Carmen Hait

Carmen Haid’s Atelier Mayer updates memory lane to electro avenue
Carmen Haid, a former luxury fashion PR supremo [Yves Saint Laurent, Gucci, Céline] set up a small luxury e-tailer, last year. The site - a vintage archive being raided by clients and media alike - recieved a commendation at November’s 2010 Global Fashion Awards in the Emerging Brand & Retailer category. ISBN spoke with Haid the day actress Emma Watson wore a Rafael Lopez for Atelier-Mayer outfit for the latest and last Harry Potter premiere.

You worked with Yves Saint Laurent, Tom Ford at Gucci and then Céline. What made you leave and start

I had this passion linked to vintage fashion for a long time and it was difficult to find things online. I’m a great fan of Net-à-Porter and Natalie Massenet has done a great job of revolutionising the way we shop luxury online. So I thought there must be room for vintage jewellery and clothes. I did a lot of research about whether it made sense and launched it.

What was your first commercial transaction? 

A 1960’s evening Ungaro coat which cost £1,200 to a private client.

How do you source so many vintage items? 

It’s a very small company, so it’s me sourcing everything at the moment. It’s mostly from private collectors, also from dealers and auctions and friends in the industry.

How much online traffic hails from Asia?

I sell about 20 percent to Asia. China is around 11 and Japan nine percent. But I’d like to develop both those markets. Japan has a lot of vintage but I need to go there and explore which I’ll do next year. You have to be locally connected in Japan otherwise it’s impossible to end up with the good stuff and not a copy. For the mainland Chinese people, I think some of them are not really ready for vintage yet. It takes a little longer to develop that taste. It’s the same way Russia was 10 years ago - blinged up with the latest - and now they want vintage things. But there are certainly people already in China who love vintage.

What’s the most asked for item on Atelier-Mayer?

Chanel, Chanel and vintage Chanel. Chanel seems to be the ne plus ultra of luxury. The firm’s still in private hands and still a huge success. I don’t want to just sell Chanel handbags but I probably could just do that alone.

Which piece of jewellery would you trade your other pieces for?

There’s one. It’s a necklace, commissioned in 1928 by the Maharaja Singh of Patiala. It’s the largest commission ever received by a Parisian jeweller. It has five huge diamonds, in light yellow, 235 carats. It’s a spectacular piece. I’d give all my jewellery for that one necklace.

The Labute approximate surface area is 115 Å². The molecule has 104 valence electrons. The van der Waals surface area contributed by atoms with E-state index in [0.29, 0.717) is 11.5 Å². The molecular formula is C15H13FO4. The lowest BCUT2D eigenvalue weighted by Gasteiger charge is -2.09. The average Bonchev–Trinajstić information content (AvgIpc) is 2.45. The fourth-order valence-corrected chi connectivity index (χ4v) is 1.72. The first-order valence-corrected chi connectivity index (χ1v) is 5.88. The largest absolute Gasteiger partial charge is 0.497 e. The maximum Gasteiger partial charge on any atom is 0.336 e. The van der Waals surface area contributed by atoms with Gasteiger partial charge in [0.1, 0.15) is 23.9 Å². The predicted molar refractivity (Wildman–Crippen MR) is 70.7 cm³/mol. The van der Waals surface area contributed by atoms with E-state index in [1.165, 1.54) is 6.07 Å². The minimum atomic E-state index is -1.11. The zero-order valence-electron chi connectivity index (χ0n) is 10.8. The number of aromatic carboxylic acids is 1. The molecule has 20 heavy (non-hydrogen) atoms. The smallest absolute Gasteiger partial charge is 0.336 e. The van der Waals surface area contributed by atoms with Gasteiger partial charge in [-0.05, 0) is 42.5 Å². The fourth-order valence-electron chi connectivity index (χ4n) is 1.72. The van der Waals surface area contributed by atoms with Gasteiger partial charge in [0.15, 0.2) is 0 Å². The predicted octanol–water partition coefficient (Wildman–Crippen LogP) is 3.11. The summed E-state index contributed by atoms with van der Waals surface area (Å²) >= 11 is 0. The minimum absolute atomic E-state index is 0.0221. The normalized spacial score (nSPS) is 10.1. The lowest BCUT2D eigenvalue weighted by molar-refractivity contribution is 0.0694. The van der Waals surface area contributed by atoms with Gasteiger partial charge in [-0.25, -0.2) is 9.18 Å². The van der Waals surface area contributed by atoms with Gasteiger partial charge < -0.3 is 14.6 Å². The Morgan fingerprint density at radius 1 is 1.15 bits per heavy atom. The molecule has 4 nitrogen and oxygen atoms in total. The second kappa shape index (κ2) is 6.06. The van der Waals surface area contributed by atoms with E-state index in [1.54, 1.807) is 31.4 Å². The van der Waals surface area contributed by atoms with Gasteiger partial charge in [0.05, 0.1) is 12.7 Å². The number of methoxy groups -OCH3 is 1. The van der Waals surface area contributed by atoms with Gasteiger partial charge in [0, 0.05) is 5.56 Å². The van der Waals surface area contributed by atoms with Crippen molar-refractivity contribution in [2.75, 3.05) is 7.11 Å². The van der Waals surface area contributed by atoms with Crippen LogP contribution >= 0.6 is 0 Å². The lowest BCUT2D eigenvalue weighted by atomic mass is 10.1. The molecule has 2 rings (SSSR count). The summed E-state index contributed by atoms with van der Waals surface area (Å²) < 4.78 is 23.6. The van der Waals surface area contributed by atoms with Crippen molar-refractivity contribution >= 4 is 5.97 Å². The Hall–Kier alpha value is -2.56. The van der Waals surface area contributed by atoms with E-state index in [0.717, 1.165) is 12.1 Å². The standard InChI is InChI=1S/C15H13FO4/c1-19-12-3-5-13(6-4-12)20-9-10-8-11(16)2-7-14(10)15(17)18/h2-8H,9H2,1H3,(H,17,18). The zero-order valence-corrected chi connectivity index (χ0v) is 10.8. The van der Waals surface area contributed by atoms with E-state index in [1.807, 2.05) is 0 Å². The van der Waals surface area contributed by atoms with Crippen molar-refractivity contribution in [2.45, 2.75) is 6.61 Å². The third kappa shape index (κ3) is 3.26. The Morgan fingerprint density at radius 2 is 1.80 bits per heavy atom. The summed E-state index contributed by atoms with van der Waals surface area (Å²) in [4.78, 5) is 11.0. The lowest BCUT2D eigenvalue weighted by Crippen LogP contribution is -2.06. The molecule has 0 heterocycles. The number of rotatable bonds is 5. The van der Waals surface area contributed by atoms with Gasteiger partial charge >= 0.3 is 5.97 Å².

Carmen Haid
Carmen Haid

What’s the most challenging aspect of running business online?

The speed of everything. But that speed is also the amazing part. You reach a global audience. I have a following in so many parts of the world so quickly. You can reach out to people who don’t have access to beautiful things. So you can grow quickly but the challenge is not to grow too fast.

How do you forsee the evolution of Atelier-Mayer?

You start with fashion, go to lifestyle, art, interior design, vintage cars, you can make it all luxury, there’s a lot of room. It’s about the way you grow it. But the uniqueness of a piece in what I do now is the whole point.

Who is the most underrated designer in the world today?

One is Anthony Price. He’s a London designer of glamorous evening wear. He used to design for David Bowie, Bryan Ferry, the Rolling Stones. A very iconic designer but never got the credit he deserved. Then Rafael Lopez, Spanish designer, [sells in D-mop Hong Kong] a very talented person who hasn’t been given the opportunity to showcase his talent properly.

Emma Watson wore Rafael Lopez for Atelier-Mayer to the Harry Potter premiere. How did you conjure that miracle?

I’ve been dressing numerous clients for the red carpet over the last decade. Emma came to Atelier-Mayer as she wanted to wear something very special for her last Harry Potter premiere. It’s the end of a decade and the start of a new beginning for her. In wearing that dress she defined a new style, iconic and chic, like a young Audrey Hepburn but very now. It’s the best example of how vintage can look modern.

Spain seems to be gaining more fashion and luxury energy.

It wouldn’t come as a surprise to me if the next decade is Spanish. Emilio de la Morena’s last collection is very beautiful and modern. One to watch.

Share an anecdote about yourself and Yves Saint Laurent?

In France there is a tradition on St Catherine’s Day; every haute couture house gives each female staff of 25 years old a gift from the designer. So I received a piece of couture and a green cut-glass stone ring from Yves Saint Laurent which is a one-off and I wear it every day. It gives me energy and it’s a wonderful piece.

How do you define vintage?

It’s anything over 25 years old, one-off, no mass production involved. I’ve seen so much waste in terms of packaging and entertaining at the luxury companies. Of course there needs to be a level of quality with such goods, but it does all need to be more sustainable. Vintage is sustainable, environmentally friendly. All my packaging is made of biodegradable material. I’m not going to solve the world’s problems, but at least I’ll do my bit to help.

Will we see you in Hong Kong anytime soon?

A collaboration is being discussed.